relevant information. A comparison of payment habits in the USA and in Europe – with an additional focus on Austria and Germany in particular – shows different preferences. In the USA, consumers use cards much more often than other payment methods; according to the respondents around two thirds of transactions (65%) are processed using credit or debit cards, with the latter proving to be the preferred of the two options at 35%. Customers use their cards in the classic way most often for these payments, meaning that they insert their card in the card reader and enter their PIN number. Contactless card transactions account for 15% of transactions. In Europe, the variety of payments is different: According to answers provided by European consumers, 56% of transactions are made by card payments, which is clearly lower than the level in America. But similar to USA a total of 16% of these are contactless. Cash payments play a more important role in Europe than in the USA, with 38% of all transactions still being paid in cash according to the Europeans’ responses.

Germany and Austria: Only cash is up to scratch

However, these differences are not just evident worldwide, but also between the countries within Europe. For instance, FAZ online dubbed Sweden 

the “cashless country” a few months ago, where even church collections are cashless in some places. Whilst cash is disappearing more and more in Scandinavian countries, Germans and Austrians are still clinging onto their euro bills and coins. The motto “cash is king” applies equally to German and Austrian consumers. Germans estimate that they conduct 49% of their transactions in cash, while the value for Austrians is 47%. If they don’t have any cash on them, citizens of both countries are most likely to reach for their debit cards: In Germany and Austria, a total of 29% and 37% of transactions are made this way respectively. Credit cards are used even less frequently in both countries: 17% for Germany and 14% for Austria.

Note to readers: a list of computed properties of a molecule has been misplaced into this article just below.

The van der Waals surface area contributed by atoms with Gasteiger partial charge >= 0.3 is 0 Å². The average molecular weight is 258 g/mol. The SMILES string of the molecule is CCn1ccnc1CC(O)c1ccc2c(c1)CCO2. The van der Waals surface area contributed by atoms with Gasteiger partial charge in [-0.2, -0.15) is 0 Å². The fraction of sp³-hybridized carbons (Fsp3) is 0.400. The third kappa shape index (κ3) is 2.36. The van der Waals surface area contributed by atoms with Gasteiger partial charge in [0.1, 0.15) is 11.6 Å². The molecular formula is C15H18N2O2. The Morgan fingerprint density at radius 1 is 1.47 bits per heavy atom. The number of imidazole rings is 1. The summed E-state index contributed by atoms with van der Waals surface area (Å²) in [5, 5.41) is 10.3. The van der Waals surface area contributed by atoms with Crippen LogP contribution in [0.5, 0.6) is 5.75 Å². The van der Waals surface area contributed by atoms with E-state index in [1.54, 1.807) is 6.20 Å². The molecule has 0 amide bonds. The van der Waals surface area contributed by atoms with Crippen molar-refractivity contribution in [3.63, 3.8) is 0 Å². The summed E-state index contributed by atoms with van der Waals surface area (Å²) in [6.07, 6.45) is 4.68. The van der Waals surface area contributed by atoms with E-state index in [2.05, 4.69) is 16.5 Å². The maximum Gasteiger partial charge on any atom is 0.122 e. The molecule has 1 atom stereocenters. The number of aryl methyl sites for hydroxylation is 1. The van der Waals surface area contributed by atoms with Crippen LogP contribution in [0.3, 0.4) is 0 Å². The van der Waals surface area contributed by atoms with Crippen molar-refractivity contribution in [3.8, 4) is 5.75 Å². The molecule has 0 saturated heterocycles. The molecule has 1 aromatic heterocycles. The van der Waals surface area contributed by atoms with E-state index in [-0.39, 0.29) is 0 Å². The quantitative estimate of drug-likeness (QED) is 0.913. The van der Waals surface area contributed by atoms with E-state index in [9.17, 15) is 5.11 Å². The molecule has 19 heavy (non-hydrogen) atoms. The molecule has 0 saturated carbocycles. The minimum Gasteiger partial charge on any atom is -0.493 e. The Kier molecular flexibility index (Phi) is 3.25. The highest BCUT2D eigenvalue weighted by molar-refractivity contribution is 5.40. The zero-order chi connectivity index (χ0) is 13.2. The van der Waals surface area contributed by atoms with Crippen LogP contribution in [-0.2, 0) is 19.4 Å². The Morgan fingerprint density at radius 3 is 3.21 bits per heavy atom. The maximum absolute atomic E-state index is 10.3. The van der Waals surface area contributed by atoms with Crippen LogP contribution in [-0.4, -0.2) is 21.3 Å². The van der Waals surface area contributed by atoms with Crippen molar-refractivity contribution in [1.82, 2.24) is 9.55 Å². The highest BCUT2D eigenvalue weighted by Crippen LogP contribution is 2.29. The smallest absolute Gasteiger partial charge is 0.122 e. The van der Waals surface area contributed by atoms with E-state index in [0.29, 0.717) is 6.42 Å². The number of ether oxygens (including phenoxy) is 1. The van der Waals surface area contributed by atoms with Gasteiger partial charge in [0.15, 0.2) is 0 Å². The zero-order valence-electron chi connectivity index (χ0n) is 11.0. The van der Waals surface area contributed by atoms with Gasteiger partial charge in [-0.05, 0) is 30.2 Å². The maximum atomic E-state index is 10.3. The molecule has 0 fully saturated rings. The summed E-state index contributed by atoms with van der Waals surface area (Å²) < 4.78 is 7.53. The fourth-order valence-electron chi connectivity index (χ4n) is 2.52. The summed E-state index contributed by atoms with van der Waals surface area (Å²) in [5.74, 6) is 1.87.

Contactless payments: First by card, then with a smartphone

Austria and Germany are good examples of just how important it is to introduce new technologies when it comes to generating interest in cashless payments. Acceptance has clearly increased since financial institutes in both countries started to introduce contactless payment functions for small amounts settled by debit and credit cards. For example, in Austria, contactless NFC payments were introduced by PSA Bank in 2013, with the aim of ensuring that every newly-issued card was equipped with a contactless payment function by the end of that year. As a consequence of this new feature, the use of NFC functions skyrocketed: In December 2014, 1.86 million contactless card transactions were made. In December 2015, this number had already reached 4.37 million (source: Payment Services Austria (PSA) ). We can assume from this that this development has also reduced reservations about using cell phones to make payments. And also every country’s government should make efforts to support a move towards a cashless society. The reason for this is that having data on all money transactions means having more control – for example, over possible illegal activities.

Concerns about security are curbing growth